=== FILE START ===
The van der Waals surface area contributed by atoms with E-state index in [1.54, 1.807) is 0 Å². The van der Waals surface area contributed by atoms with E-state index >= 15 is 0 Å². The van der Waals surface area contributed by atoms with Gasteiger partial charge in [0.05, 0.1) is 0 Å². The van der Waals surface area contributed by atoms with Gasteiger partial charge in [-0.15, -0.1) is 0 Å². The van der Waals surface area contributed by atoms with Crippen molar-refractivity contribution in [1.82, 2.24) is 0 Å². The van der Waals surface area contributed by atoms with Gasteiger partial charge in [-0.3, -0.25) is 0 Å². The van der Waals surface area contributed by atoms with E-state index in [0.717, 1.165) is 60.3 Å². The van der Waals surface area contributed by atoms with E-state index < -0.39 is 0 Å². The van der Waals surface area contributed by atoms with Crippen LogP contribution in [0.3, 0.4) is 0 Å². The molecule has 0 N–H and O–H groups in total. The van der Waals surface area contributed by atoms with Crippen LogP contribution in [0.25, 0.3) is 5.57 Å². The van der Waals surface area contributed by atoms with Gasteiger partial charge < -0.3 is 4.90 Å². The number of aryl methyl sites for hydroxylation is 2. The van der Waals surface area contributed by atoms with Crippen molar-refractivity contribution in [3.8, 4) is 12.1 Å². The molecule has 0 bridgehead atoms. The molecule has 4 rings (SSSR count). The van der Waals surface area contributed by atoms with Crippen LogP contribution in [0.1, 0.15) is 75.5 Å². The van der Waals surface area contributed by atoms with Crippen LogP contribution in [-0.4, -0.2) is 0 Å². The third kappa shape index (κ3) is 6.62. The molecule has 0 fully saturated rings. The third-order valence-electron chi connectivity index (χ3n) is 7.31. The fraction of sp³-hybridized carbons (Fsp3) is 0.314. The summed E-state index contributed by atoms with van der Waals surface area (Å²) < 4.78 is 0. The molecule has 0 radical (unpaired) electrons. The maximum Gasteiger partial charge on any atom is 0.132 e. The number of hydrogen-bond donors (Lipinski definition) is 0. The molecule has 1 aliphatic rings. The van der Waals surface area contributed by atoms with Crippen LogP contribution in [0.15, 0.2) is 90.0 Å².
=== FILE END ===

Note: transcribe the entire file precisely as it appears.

The van der Waals surface area contributed by atoms with E-state index in [1.54, 1.807) is 0 Å². The van der Waals surface area contributed by atoms with E-state index >= 15 is 0 Å². The van der Waals surface area contributed by atoms with Gasteiger partial charge in [0.05, 0.1) is 0 Å². The van der Waals surface area contributed by atoms with Gasteiger partial charge in [-0.15, -0.1) is 0 Å². The van der Waals surface area contributed by atoms with Crippen molar-refractivity contribution in [1.82, 2.24) is 0 Å². The van der Waals surface area contributed by atoms with Gasteiger partial charge in [-0.3, -0.25) is 0 Å². The van der Waals surface area contributed by atoms with E-state index in [0.717, 1.165) is 60.3 Å². The van der Waals surface area contributed by atoms with E-state index < -0.39 is 0 Å². The van der Waals surface area contributed by atoms with Crippen LogP contribution in [0.3, 0.4) is 0 Å². The molecule has 0 N–H and O–H groups in total. The van der Waals surface area contributed by atoms with Crippen LogP contribution in [0.25, 0.3) is 5.57 Å². The van der Waals surface area contributed by atoms with Gasteiger partial charge < -0.3 is 4.90 Å². The number of aryl methyl sites for hydroxylation is 2. The van der Waals surface area contributed by atoms with Crippen molar-refractivity contribution in [3.8, 4) is 12.1 Å². The molecule has 0 bridgehead atoms. The molecule has 4 rings (SSSR count). The van der Waals surface area contributed by atoms with Crippen LogP contribution in [0.1, 0.15) is 75.5 Å². The van der Waals surface area contributed by atoms with Crippen LogP contribution in [-0.4, -0.2) is 0 Å². The third kappa shape index (κ3) is 6.62. The molecule has 0 fully saturated rings. The third-order valence-electron chi connectivity index (χ3n) is 7.31. The fraction of sp³-hybridized carbons (Fsp3) is 0.314. The summed E-state index contributed by atoms with van der Waals surface area (Å²) < 4.78 is 0. The molecule has 0 radical (unpaired) electrons. The maximum Gasteiger partial charge on any atom is 0.132 e. The number of hydrogen-bond donors (Lipinski definition) is 0. The molecule has 1 aliphatic rings. The van der Waals surface area contributed by atoms with Crippen LogP contribution in [0.15, 0.2) is 90.0 Å².